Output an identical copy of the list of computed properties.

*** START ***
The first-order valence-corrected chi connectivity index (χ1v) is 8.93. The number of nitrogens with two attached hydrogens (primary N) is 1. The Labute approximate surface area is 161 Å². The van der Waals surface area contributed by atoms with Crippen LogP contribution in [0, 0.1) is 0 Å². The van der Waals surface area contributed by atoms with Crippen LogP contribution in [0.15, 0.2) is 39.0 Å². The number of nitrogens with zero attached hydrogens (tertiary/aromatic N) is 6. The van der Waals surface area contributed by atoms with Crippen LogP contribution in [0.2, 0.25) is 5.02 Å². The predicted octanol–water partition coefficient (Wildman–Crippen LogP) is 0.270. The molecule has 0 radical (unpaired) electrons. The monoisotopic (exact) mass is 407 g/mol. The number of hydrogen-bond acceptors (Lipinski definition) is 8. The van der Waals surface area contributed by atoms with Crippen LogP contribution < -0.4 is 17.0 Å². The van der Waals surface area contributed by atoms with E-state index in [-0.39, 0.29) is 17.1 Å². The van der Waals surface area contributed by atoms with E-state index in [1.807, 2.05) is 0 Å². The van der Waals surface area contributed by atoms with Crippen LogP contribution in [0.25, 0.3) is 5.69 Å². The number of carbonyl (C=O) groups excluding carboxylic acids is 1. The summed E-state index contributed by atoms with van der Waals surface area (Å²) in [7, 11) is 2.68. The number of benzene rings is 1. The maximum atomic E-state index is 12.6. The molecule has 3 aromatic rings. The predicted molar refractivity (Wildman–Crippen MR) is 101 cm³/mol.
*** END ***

The first-order valence-corrected chi connectivity index (χ1v) is 8.93. The number of nitrogens with two attached hydrogens (primary N) is 1. The Labute approximate surface area is 161 Å². The van der Waals surface area contributed by atoms with Crippen LogP contribution in [0, 0.1) is 0 Å². The van der Waals surface area contributed by atoms with Crippen LogP contribution in [0.15, 0.2) is 39.0 Å². The number of nitrogens with zero attached hydrogens (tertiary/aromatic N) is 6. The van der Waals surface area contributed by atoms with Crippen LogP contribution in [0.2, 0.25) is 5.02 Å². The predicted octanol–water partition coefficient (Wildman–Crippen LogP) is 0.270. The molecule has 0 radical (unpaired) electrons. The monoisotopic (exact) mass is 407 g/mol. The number of hydrogen-bond acceptors (Lipinski definition) is 8. The van der Waals surface area contributed by atoms with Crippen LogP contribution < -0.4 is 17.0 Å². The van der Waals surface area contributed by atoms with E-state index in [-0.39, 0.29) is 17.1 Å². The van der Waals surface area contributed by atoms with E-state index in [1.807, 2.05) is 0 Å². The van der Waals surface area contributed by atoms with Crippen LogP contribution in [0.25, 0.3) is 5.69 Å². The number of carbonyl (C=O) groups excluding carboxylic acids is 1. The summed E-state index contributed by atoms with van der Waals surface area (Å²) in [7, 11) is 2.68. The number of benzene rings is 1. The maximum atomic E-state index is 12.6. The molecule has 3 aromatic rings. The predicted molar refractivity (Wildman–Crippen MR) is 101 cm³/mol.